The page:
House speaker quits amid inquiry
Rhode Island House Speaker Gordon Fox is resigning his leadership post and will not run for re-election, he said Saturday, a day after federal and state authorities raided his Statehouse office and home as part of a criminal investigation that they would not detail.
The 52-year-old Democrat from Providence, who became the nation's first openly gay House speaker in 2010, said that he planned to serve out the remainder of his term through the end of the year, but that "my personal focus going forward will be on my family and dealing with the investigation."
Agents from the FBI, the IRS, the U.S. Attorney's Office and the state police conducted the searches at the Statehouse and Fox's home in Providence on Friday, but did not disclose the reason for the raids. Fox, too, has been silent on the raids.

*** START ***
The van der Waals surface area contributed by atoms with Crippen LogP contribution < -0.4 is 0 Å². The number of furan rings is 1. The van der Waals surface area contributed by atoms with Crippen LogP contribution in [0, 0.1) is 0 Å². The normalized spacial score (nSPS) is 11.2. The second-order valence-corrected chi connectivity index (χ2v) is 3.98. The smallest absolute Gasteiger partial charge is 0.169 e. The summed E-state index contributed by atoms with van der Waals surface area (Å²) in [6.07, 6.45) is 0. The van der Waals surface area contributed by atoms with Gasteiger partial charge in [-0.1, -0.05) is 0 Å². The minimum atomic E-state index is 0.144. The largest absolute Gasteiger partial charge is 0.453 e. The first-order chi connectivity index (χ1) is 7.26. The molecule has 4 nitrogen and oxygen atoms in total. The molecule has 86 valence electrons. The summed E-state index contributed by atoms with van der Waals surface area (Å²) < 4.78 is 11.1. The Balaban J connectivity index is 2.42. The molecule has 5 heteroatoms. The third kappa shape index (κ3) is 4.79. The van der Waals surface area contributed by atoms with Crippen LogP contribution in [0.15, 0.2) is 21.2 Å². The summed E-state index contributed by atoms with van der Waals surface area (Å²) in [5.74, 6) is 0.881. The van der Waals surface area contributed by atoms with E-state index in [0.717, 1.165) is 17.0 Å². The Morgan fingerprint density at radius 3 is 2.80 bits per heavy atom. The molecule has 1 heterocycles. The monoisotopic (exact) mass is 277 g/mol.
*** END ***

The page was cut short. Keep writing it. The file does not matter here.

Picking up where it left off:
Former IRA member charged in '72 killing
A man accused of being a former Irish Republican Army commander was denied bail Saturday after being charged in connection with one of the most notorious crimes of the conflict in Northern Ireland: the murder of a mother of 10 in 1972.
The break in the case, prosecutors said, was found in the recordings of an American college's oral history project that interviewed paramilitary fighters involved in the long sectarian conflict, known as the Troubles.
The man who was charged Friday, Ivor Bell, 77, is accused of aiding and abetting in the abduction and murder of Jean McConville in December 1972 in the wake of allegations that she had passed information to the British army.
The prosecutor said that a transcript from an oral history project at Boston College showed that Bell had "played a critical role in the aiding, abetting, counsel and procurement of the murder of Jean McConville."
McALLEN, Texas: A barge carrying nearly a million gallons of especially thick, sticky oil collided with a ship in Galveston Bay on Saturday, spilling an unknown amount of the fuel into the popular bird habitat. The Coast Guard didn't give an estimate of how much fuel had spilled, but there was reportedly a visible sheen.
Vatican City: Pope Francis named the initial members of a commission to advise him on sex abuse policy Saturday, signaling an openness to reach beyond church officials to plot the commission's course and priorities: Half of the members are women, and one was assaulted by a priest as a child.